"In this dissertation we study the so-called “city effect” problem. This effect occurs when earthquakes strike large cities. In earlier studies, seismic wave propagation was evaluated in a separate step and then impacts on man made structures above ground were calculated. The 1985 Michoacan earthquake in Mexico City led Wirgin and Bard (1996) to hypothesize that city buildings may collectively affect the ground motion during an earthquake. Ghergu and Ionescu (2009) proposed a model of this phenomenon and a solution algorithm. Our contribution is to extend their work and to provide a mathematical analysis for proving the existence of preferred frequencies coupling vibrations of buildings to underground seismic waves. Given the geometry and the specific physical constants of an idealized two dimensional city, Ghergu and Ionescu computed a frequency that will couple vibrating buildings to underground seismic waves. This frequency was obtained by increasing the number of buildings at the expense of solving larger and larger systems. Our idea is to use a periodic Green's function and perform computations on a single period. That allows for much faster computations, and makes it possible to consider more complex geometries within a single period. We provide a rather in depth and proof based account of different formulations for the periodic Green's function that we need. We show that they are indeed fundamental solutions to the Helmholtz operator and we analyze their convergence rate. Finally, we give a mathematical proof of existence of preferred frequencies coupling vibrations of buildings to underground seismic waves."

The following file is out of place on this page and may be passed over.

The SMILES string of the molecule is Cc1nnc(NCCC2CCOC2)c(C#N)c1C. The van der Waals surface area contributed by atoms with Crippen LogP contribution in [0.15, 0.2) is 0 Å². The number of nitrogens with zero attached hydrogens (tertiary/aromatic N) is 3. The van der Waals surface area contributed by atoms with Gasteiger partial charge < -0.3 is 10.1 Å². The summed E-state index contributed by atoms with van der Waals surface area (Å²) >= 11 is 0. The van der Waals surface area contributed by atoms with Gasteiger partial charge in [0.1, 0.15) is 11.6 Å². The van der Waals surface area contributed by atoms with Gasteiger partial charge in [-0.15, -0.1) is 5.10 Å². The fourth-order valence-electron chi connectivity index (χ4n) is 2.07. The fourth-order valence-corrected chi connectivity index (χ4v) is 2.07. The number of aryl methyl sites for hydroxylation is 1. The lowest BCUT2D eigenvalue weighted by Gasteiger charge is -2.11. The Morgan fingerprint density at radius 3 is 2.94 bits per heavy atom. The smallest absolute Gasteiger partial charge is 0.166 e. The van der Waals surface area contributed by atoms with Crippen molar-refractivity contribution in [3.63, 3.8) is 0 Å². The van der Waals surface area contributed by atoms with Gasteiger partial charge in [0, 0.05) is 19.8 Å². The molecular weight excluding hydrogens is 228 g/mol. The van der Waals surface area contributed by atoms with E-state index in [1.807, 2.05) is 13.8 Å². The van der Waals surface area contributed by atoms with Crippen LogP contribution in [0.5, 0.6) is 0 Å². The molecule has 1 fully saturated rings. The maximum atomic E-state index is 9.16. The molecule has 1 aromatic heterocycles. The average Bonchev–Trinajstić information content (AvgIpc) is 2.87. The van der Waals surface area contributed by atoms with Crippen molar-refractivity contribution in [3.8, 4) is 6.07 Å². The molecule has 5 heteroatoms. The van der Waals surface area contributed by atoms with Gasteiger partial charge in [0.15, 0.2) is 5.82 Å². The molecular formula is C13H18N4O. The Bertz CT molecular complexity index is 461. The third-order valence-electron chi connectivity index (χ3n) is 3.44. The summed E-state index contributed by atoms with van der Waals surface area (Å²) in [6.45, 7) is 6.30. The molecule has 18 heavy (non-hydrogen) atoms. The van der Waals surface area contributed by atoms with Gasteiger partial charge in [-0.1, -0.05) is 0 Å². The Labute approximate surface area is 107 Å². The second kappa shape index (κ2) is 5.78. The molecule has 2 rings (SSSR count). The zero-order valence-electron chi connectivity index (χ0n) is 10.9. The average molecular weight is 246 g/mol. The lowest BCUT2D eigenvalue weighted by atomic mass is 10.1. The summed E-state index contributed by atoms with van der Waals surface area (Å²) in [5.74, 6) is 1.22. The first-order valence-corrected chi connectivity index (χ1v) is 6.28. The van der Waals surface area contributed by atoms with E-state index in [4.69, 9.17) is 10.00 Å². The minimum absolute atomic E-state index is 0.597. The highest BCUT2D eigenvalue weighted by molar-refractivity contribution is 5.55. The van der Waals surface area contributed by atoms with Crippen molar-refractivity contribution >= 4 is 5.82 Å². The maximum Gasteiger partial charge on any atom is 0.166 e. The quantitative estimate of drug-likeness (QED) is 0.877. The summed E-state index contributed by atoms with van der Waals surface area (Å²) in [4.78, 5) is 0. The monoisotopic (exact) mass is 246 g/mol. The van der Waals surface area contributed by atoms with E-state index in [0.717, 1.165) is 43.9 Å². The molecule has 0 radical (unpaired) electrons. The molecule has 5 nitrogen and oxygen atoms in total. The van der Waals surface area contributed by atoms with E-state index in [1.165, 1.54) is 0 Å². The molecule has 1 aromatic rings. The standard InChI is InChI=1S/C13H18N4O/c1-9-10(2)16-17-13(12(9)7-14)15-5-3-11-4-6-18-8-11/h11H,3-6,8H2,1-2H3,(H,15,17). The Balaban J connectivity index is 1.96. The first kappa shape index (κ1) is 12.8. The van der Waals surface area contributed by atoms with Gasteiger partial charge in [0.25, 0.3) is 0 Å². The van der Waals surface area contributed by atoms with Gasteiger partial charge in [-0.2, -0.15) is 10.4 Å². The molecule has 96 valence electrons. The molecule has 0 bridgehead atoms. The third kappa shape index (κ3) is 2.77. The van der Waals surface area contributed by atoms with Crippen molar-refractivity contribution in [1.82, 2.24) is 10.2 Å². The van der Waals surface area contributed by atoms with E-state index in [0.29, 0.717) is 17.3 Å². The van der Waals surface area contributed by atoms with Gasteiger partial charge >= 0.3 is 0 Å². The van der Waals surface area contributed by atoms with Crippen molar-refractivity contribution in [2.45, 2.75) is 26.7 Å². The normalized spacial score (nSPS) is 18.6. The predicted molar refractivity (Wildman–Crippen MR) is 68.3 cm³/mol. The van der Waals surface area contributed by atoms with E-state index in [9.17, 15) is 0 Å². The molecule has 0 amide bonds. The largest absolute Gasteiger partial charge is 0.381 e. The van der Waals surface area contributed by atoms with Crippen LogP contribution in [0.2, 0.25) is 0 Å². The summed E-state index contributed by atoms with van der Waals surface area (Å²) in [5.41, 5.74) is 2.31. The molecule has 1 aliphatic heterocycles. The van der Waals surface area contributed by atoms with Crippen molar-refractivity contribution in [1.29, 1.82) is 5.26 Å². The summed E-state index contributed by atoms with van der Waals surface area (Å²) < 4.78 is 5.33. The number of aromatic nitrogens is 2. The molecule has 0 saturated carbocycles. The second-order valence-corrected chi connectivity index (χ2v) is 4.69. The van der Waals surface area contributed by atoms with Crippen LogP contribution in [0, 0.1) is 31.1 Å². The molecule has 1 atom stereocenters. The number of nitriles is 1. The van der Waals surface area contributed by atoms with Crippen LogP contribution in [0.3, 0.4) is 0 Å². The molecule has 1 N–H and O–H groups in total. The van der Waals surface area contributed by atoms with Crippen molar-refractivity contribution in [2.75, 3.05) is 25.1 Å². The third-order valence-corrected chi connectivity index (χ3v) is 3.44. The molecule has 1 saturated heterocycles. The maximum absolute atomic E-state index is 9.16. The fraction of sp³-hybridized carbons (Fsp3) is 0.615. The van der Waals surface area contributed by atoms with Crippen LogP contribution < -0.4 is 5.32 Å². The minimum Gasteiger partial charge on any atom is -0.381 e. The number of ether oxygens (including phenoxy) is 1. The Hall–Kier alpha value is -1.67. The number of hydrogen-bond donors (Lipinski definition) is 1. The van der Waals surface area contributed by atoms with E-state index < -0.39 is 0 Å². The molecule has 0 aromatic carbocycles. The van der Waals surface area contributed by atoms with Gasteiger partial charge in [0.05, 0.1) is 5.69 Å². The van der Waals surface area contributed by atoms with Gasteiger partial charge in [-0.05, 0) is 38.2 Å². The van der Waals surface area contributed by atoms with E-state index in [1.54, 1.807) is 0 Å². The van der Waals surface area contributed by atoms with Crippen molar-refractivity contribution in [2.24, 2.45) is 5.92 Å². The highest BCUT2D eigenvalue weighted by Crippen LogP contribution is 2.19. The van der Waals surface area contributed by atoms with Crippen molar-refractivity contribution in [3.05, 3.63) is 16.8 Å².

Worcester Polytechnic Institute
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Zheltukhin, S. (2013). Preferred Frequencies for Coupling of Seismic Waves and Vibrating Tall Buildings. Retrieved from https://digitalcommons.wpi.edu/etd-dissertations/367
Periodic Green's function, Helmholtz Equation, City-effect